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BYU Test Takes Aim at Preterm Birth Risk


NEW YORK (360Dx) – An integrated microfluidic prototype that uses a multistep process to capture and identify peptides could detect the risk of pregnant women having preterm births, according to its developers at Brigham Young University.

The research, funded by the National Institute of Biomedical Imaging Bioengineering, has yielded a microfluidic chip and nine biomarkers that the developers hope could one day can be incorporated into a single panel in a clinical test.  

Describing the preliminary results of their work in the July issue of the journal Electrophoresis, they called their device an integrated microfluidic platform that uses solid-phase extraction and electrophoresis in the detection of preterm birth biomarkers.

The goal of the development team is to develop a clinical test that would enable placing a single drop of blood on a chip, and recognizing after processing whether a peptide is present that indicates increased risk of preterm birth, the leading cause of neonatal morbidity and mortality.

Although the timeline for launching the test is unclear, because further development work needs to be completed, the researchers don't expect competitive threats to their test's adoption if they are successful. That's because there's a dearth of diagnostic biomarker tests that measure preterm risk, said Adam Woolley, a professor in the department of chemistry at Brigham Young University, and one of the developers of the test.

"In fact, that's an important clinical challenge," he said. "There's ongoing research in companies and academia, but there has not been a suitable combination of biomarkers to effectively determine preterm risk," he said.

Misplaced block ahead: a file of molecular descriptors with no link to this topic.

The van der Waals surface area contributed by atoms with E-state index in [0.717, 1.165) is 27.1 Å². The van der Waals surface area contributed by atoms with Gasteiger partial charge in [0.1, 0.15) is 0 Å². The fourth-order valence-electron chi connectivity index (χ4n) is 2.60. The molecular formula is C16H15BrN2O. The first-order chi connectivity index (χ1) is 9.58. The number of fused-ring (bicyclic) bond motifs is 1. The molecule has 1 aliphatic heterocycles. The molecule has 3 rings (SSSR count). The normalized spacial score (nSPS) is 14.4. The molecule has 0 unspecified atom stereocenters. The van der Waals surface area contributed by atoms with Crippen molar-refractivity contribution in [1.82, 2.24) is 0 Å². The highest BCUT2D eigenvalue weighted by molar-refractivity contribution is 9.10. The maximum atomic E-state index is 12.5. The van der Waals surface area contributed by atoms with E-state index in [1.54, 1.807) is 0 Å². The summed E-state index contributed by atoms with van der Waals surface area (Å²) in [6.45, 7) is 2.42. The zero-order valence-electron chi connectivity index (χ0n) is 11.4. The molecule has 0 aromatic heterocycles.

If the mother has an infection or if she has had a previous preterm delivery, "you can say that those are risk factors, but because diagnostic biomarker tests are not available, the first symptom of a preterm birth is often the onset of contractions," he said.

If it were possible to test all women for risk at 16 to 20 weeks of pregnancy — and the researchers hope to make it so — "there would be a huge market for the test, and a huge potential benefit," Woolley said.

Although they describe the use of the preterm birth biomarker P1 in their paper, the investigators are developing a broader panel of nine biomarkers, which are thus far undisclosed, and they are working to integrate them into an in vitro diagnostic assay. The assay would identify all the biomarkers and measure the concentration of each of them, Woolley said.

From a testing perspective, demonstrating the ability to detect minute amounts of P1 and other preterm biomarkers is among the most challenging parts of the microfluidic test process, Woolley said.

The researchers noted, however, that their use of "sample pre-concentration integrated with separation can have a substantial impact on rapid analysis of low-abundance disease biomarkers."

In practice, a fingerstick sample of blood flows through a porous media that consists of antibodies that capture the preterm birth biomarkers of interest.

"We then transfer the biomarkers from this affinity capture region to a second column where we further concentrate and fluorescently label them," Woolley said, adding that in the final, and third, stage, "those purified, concentrated, and labeled biomarkers undergo an electrophoretic separation so that we can identify and quantify them." 

In conducting a diagnosis, the test measures the concentration of biomarkers and the speed at which the biomarkers migrate during electrophoresis.

Woolley noted that the test's potential to enable early detection of pregnancy risk could give clinicians a tool to begin medical interventions that would delay birth or increase fetus viability, potentially saving lives and reducing lifelong disabilities.